We have in our house a thing called the “Multiplication Machine”. It is a flash-cardy sort of thing. The multiplication facts are written on top of a 9×9 array of spring-loaded buttons. You press one and the button pops up, revealing the product. You can buy such a thing at your nearest teacher supply store. Ours came from Lakeshore Learning.
Talking Math with Your Kids is dedicated to helping parents and other caregivers to identify the mathematical opportunities afforded by everyday life, so we will not discuss here the traditional, intended use of this product (which is drilling and reviewing multiplication facts).
No, I want to talk about this thing as a toy.
Tabitha was hard at work pressing buttons on the Multiplication Machine the other evening. When I peeked in on her, I saw a scene that looked an awful lot like the one below.
She was playing with the arrangement of up and down buttons, not with the multiplication facts written on them. Patterns are tons of fun. So I went with it.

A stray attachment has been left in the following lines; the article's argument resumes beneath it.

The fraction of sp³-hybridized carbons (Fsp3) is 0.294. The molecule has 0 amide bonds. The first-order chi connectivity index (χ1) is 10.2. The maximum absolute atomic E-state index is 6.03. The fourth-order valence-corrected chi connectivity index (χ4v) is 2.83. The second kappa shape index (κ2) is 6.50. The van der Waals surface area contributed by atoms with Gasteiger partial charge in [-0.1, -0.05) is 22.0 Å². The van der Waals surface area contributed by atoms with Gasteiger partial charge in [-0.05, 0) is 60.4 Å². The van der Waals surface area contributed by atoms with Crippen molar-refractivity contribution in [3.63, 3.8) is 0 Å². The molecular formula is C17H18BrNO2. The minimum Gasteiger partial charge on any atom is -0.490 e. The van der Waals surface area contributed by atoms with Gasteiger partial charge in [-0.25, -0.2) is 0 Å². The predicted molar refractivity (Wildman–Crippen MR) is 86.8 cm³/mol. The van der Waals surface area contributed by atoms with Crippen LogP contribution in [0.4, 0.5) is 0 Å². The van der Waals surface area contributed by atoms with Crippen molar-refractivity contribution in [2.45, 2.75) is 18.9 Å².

We developed the up, up, up, down pattern. We went across each row from left to right, top row to bottom row, as you would read a book.
We developed its opposite—Down, down, down, up.
We developed the Up, up, up, up, down pattern. This proved much more difficult for Tabitha, as she could not subitize the four ups. She counted them on her fingers, which she also needed for pressing buttons. She worked it out, though.
Before executing this last one, we noticed the right-to-left diagonals we had gotten from the Up, up, up, down pattern and predicted what we thought would happen when three ups became four. She correctly predicted the left-to-right diagonals, but I do not know why she predicted this.
We have not yet investigated the down-down-up pattern together, but I suspect she will get a kick out of it.
There are many more cool patterns to play with here. A few ideas that I am sure we’ll explore in the coming weeks:
- What will happen with lots of different combinations of ups and downs?
- What if we do columns instead of rows?
- Are there any patterns where you cannot tell whether the person did rows or columns?
- What if we follow a path back and forth across the rows, instead of starting at the left-hand side of each row?
- What if go right-to-left? Or bottom-to-top?